With the 2019 Super League season almost upon us, players and coaches continue to acclimatise to the rule changes being introduced this season.
The scrapping of the free play and the introduction of golden point will be fairly easy to adjust to but the reduction in interchanges and the shot clock will cause some teams and players to tweak the way they do things – Marc Sneyd being one. “I’ve had to quicken up my goal-kicking routine slightly. We timed some of my conversion attempts from last season and I was 30 seconds over what the limit is now, so that is something I’ve had to work on,” the Hull FC half-back explained. It offers the perhaps overlooked view that sometimes it is simply a player’s routine through goal or place kicking which slows the game down as opposed to simply gamesmanship and time-wasting, the latter two being the main target of the shot clock’s introduction. Nevertheless, Sneyd believes the initiative will be a good thing for the sport, adding that “it quickens the game up. In a lot of the games we played last year, we found if we played at a higher tempo, we’d put in a better performances so teams would automatically try and slow the game down against us. So for us as a team, we’re happy for the changes.”
Wakefield Trinity helmsman Chris Chester has also spoken publically about the changes, suggesting that people doubting his big-men’s ability to handle the reduction in interchanges will blunt the Belle Vue club’s go-forward. “We’ll be able to carry one big bloke, whether we’ll be able to carry Pauli Pauli, Keegan Hirst and David Fifita at the same time, we’ll have to have a look at that as the season goes on,” he outlined, adding that the change in rules doesn’t really concern him. “We’ve got big blokes but on Boxing Day Craig Kopczak played the first 40 minutes straight, Tinirau Arona 30-odd minutes, Craig Huby can play 60, Anthony England can play big minutes while both back rowers and (hookers) Tyler Randell and Kyle Wood can all play 80,” he continued, providing evidence of his belief that his team can adjust effectively to the challenge. Like Sneyd, Chester professed his desire to see the game become more entertaining for fans, explaining that “I think it’s going to be very exciting. I think you’ll see a lot more expansive play.”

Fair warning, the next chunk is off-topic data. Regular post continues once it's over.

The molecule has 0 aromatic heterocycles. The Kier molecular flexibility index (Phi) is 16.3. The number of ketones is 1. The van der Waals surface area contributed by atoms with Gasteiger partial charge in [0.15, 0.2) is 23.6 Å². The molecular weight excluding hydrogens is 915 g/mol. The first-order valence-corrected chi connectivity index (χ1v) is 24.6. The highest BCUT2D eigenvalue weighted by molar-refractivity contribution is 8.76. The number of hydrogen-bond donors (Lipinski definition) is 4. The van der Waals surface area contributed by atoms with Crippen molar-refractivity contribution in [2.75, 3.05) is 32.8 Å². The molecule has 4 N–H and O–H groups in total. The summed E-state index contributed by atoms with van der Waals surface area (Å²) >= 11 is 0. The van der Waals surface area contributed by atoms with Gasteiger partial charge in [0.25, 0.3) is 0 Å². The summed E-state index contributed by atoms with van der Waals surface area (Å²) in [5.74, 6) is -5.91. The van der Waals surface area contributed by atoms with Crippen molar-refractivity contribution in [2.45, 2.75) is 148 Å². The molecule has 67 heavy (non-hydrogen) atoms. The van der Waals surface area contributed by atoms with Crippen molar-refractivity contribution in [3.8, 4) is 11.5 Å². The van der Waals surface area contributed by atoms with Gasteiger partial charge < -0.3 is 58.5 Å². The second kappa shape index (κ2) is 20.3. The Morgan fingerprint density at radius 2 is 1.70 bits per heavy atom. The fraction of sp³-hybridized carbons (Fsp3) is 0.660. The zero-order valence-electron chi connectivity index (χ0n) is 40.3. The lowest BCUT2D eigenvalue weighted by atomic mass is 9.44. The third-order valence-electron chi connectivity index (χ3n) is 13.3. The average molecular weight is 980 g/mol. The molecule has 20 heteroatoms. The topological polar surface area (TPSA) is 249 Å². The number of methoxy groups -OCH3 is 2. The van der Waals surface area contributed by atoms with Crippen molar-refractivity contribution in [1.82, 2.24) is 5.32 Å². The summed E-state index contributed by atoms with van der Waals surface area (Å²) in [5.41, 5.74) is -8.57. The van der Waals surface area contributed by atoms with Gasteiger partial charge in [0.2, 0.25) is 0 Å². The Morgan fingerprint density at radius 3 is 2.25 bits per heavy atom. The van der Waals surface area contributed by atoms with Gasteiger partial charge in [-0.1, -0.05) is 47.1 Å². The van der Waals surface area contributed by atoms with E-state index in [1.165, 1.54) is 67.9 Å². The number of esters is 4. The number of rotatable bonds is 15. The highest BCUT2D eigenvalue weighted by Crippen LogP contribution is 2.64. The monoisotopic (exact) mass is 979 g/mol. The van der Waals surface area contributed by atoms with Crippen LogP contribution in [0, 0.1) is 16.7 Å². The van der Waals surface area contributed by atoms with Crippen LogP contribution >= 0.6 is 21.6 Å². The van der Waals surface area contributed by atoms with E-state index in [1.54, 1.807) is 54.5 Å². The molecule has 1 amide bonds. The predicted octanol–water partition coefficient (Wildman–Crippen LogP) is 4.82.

Hull FC skipper Danny Houghton, though, while a fan of the shot clock, raised his concern that the introduction of golden point doesn’t prioritise player welfare. “It will create a bit of buzz but we play a lot of games as it is and to include that isn’t great for the player in terms of health,” Houghton said. Golden point’s arrival is by far the most controversial of the new rules and it has led to many rugby league fans on social media bemoaning the adoption of it, questioning why Super League are essentially ignoring the fact that, often, a draw is a perfectly acceptable result after 80 minutes.